This short book paints a horrifying picture of Judah’s last days and Israel’s destruction. It seems like it was written after Jeremiah finished the book that bears his name (most believe the author is Jeremiah although it doesn’t say so.) He starts with this lament in chapter 1:
How deserted lies the city,
once so full of people!
How like a widow is she,
who once was great among the nations!
She who was queen among the provinces
has now become a slave.
Throughout the book of Jeremiah, the Lord warned Judah to repent and turn from their sins, but they wouldn’t. Over and over Jeremiah says Babylon is coming, but the leaders call him a liar and try to kill him. When that doesn’t work they put him in prison. In fact when the Babylonians enter the city they are the ones who free him.
Why is there such a negativity in the Bible? We know that the whole OT is about Jesus (i.e., our redemption in Christ), so what do the book of Jeremiah and Lamentations tell us about Jesus? A consistent theme running in Jeremiah, and reiterated in this book is judgement and hope. We know why such horrible things happened to Judah (and Israel before her):
8 Jerusalem has sinned greatly
and so has become unclean.
All who honored her despise her,
for they have all seen her naked;
she herself groans
and turns away.
Because of her sin the Lord is angry. This is a God many people can’t accept (from chapter 2):
How the Lord has covered Daughter Zion
with the cloud of his anger!
He has hurled down the splendor of Israel
from heaven to earth;
he has not remembered his footstool
in the day of his anger.
In fierce anger he has cut off
every horn of Israel.
he has poured out his wrath like fire
on the tent of Daughter Zion.
in his fierce anger he has spurned
both king and priest.
He stretched out a measuring line
and did not withhold his hand from destroying.
The Lord’s punishment of sin is not some passive getting out of the way so people can destroy themselves. It is active punishment. The Lord wants us to know that sin is very serious business. Not only is the wages of sin death, it is all the misery and suffering that precede death. Why is this?
Sin is a violation of God’s being, and he must hate and judge and punish it. What Christ did in effect was to save us from God himself! Wrath and anger is his natural response to sin. What he poured out on Israel and Judah, the destruction of his holy city, he had to pour out on Christ that we might be saved from that wrath.
As Fallen creatures we are steeped in sin, our being is contrary to his being. It’s all about ontology. When Christ had paid the penalty, the curtain separating us from God, from the holiness of the Creator, was torn in two. Now our judge, jury, and executioner has become our Father. As I’ve called it, a radical, relational, reversal. And it’s all on God’s side. He is no longer against us because of our sin.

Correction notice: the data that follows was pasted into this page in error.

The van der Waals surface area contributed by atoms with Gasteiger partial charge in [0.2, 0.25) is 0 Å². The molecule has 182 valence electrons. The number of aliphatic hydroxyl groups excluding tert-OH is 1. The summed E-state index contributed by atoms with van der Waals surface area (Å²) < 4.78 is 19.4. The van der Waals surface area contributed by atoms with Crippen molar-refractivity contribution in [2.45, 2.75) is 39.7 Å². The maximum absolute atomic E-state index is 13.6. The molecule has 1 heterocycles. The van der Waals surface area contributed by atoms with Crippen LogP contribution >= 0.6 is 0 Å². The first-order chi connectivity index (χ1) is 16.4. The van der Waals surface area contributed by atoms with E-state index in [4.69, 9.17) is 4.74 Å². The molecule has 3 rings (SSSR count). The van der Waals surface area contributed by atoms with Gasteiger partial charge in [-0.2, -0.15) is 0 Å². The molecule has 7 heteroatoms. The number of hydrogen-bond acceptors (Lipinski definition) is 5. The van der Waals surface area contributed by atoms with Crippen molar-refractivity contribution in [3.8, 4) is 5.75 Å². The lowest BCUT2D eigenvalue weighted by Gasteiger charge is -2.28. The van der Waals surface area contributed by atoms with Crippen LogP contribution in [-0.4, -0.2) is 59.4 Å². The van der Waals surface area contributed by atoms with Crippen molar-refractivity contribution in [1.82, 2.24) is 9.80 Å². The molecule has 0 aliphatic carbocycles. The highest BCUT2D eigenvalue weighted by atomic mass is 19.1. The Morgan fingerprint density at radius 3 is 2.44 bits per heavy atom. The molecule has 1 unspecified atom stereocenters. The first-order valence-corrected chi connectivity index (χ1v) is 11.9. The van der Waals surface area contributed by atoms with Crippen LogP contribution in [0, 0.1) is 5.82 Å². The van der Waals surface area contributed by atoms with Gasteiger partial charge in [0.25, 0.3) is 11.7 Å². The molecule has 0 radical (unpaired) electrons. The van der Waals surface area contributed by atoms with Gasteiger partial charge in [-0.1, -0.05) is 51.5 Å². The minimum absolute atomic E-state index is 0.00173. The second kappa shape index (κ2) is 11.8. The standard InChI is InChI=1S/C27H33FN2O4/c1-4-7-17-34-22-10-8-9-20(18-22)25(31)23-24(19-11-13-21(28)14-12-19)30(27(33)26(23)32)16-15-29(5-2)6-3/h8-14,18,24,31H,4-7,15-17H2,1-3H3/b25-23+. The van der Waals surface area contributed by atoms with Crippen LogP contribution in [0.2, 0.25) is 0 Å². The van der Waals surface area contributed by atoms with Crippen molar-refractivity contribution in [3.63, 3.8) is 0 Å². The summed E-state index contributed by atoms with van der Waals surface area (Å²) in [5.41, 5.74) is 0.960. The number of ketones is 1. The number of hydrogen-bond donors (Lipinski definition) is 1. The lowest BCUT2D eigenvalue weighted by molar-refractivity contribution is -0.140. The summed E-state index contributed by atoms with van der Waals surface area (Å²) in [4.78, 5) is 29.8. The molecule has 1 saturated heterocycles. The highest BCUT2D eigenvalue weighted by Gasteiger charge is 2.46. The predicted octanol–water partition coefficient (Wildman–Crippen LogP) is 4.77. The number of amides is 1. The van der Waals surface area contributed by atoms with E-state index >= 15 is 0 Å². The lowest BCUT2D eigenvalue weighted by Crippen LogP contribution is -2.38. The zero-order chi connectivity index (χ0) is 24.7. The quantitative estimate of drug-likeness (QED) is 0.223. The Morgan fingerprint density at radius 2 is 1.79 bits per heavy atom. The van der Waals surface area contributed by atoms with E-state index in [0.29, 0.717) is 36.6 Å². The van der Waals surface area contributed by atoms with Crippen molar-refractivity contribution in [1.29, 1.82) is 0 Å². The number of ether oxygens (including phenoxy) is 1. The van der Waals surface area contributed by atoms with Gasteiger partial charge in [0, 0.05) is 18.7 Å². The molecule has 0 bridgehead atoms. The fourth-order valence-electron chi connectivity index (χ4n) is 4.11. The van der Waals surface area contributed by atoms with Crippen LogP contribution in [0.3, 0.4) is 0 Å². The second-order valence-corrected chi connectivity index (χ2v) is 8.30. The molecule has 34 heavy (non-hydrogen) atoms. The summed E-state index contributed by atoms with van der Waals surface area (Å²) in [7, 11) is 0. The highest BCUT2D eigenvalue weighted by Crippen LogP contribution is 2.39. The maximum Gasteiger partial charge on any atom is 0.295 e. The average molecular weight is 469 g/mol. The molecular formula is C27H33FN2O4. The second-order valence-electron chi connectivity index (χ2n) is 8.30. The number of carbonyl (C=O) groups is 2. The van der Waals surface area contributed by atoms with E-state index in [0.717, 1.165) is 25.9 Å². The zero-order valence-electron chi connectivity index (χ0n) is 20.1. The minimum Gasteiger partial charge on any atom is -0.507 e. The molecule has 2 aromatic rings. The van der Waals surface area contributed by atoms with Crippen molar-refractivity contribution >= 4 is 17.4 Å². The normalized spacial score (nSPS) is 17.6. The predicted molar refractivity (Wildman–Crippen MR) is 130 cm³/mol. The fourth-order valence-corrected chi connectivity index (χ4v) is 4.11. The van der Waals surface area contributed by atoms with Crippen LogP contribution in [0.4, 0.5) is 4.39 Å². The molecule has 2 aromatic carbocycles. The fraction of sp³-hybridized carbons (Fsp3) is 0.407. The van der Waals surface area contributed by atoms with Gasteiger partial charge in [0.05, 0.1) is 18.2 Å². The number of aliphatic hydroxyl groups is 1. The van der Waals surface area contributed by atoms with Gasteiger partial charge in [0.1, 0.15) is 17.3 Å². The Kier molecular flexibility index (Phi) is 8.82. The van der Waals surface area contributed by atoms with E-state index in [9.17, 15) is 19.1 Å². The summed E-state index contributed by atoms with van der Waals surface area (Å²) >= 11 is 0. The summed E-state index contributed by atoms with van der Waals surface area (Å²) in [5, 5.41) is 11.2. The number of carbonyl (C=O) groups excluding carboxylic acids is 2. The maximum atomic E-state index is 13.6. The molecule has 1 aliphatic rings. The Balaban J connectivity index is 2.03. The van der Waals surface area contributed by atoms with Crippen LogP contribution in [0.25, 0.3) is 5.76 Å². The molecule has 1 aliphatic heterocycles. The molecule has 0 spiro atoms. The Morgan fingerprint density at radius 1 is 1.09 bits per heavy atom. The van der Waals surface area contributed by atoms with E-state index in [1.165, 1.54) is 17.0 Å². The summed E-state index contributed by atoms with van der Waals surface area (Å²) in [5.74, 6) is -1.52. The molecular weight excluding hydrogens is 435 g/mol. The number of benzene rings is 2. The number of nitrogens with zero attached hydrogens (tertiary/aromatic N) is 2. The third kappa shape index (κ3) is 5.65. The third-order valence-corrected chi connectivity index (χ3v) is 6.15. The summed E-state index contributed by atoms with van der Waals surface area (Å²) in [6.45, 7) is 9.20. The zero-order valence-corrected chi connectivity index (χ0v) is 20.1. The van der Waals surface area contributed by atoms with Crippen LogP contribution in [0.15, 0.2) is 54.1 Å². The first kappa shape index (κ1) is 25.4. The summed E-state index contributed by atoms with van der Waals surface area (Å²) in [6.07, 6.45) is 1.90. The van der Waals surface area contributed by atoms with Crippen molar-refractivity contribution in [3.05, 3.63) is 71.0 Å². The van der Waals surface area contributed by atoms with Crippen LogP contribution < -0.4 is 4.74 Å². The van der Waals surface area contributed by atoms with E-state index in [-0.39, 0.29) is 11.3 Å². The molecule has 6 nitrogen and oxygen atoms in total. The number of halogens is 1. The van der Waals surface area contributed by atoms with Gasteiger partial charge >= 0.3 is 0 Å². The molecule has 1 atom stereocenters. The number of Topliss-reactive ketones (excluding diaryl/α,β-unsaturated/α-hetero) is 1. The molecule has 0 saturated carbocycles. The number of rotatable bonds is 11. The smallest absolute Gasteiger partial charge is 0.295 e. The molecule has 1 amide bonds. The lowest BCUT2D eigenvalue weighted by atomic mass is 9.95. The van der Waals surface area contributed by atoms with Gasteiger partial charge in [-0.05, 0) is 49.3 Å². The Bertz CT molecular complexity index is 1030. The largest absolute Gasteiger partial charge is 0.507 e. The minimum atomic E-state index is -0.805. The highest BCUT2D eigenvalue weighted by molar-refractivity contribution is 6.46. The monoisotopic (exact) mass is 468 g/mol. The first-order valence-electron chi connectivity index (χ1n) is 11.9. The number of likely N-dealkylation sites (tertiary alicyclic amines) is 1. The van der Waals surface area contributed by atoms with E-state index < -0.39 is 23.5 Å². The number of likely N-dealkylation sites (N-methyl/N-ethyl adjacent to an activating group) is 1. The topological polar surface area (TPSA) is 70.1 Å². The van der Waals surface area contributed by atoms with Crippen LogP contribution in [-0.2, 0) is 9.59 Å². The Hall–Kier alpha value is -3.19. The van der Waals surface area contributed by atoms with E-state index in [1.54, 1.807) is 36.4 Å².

We get a hint that judgment and punishment will not be the end of the story in chapter 3. He starts the chapter complaining about all the things God in his wrath has done to him. But as he’s recalling all his suffering he says:
21 Yet this I call to mind
and therefore I have hope:
22 Because of the Lord’s great love we are not consumed,
for his compassions never fail.
23 They are new every morning;
great is your faithfulness.
24 I say to myself, “The Lord is my portion;
therefore I will wait for him.”
25 The Lord is good to those whose hope is in him,
to the one who seeks him;
26 it is good to wait quietly
for the salvation of the Lord.
Ultimately like Job he will trust the Lord, even when that’s very hard to do. He, and we, stand with Moses who says of the Lord:
He is the Rock, his works are perfect,
and all his ways are just.
A faithful God who does no wrong,
upright and just is he.
Our assessment of life will always center on us, and what circumstances do to us, but God always has bigger things in mind which are both temporal (thy Kingdom come, thy will be done on earth as it is in Heaven) and eternal. We have something, though, Jeremiah couldn’t have foreseen, the death and resurrection of Christ. The whole of history, redemptive and otherwise, turns on those events. We know God’s compassions through Christ’s sufferings, and we claim that mercy and grace every morning.
Lastly, one of the clearest expressions of God’s providence in the Bible is in this chapter:
37 Who can speak and have it happen
if the Lord has not decreed it?
38 Is it not from the mouth of the Most High
that both calamities and good things come?
No Deist God here. Skeptics, if they allow a God of providence might exist, see his actions in history as whimsical and arbitrary, but they are anything but. We who belong to the Lord are with Paul on this:
33 Oh, the depth of the riches of the wisdom and[i] knowledge of God!
How unsearchable his judgments,
and his paths beyond tracing out!
P.S. A little Bible trivia question: Is there cannibalism depicted in the Bible? Yep, right here in chapter 4:
10 With their own hands compassionate women
have cooked their own children,
who became their food
when my people were destroyed.
Like I said above, horrifying.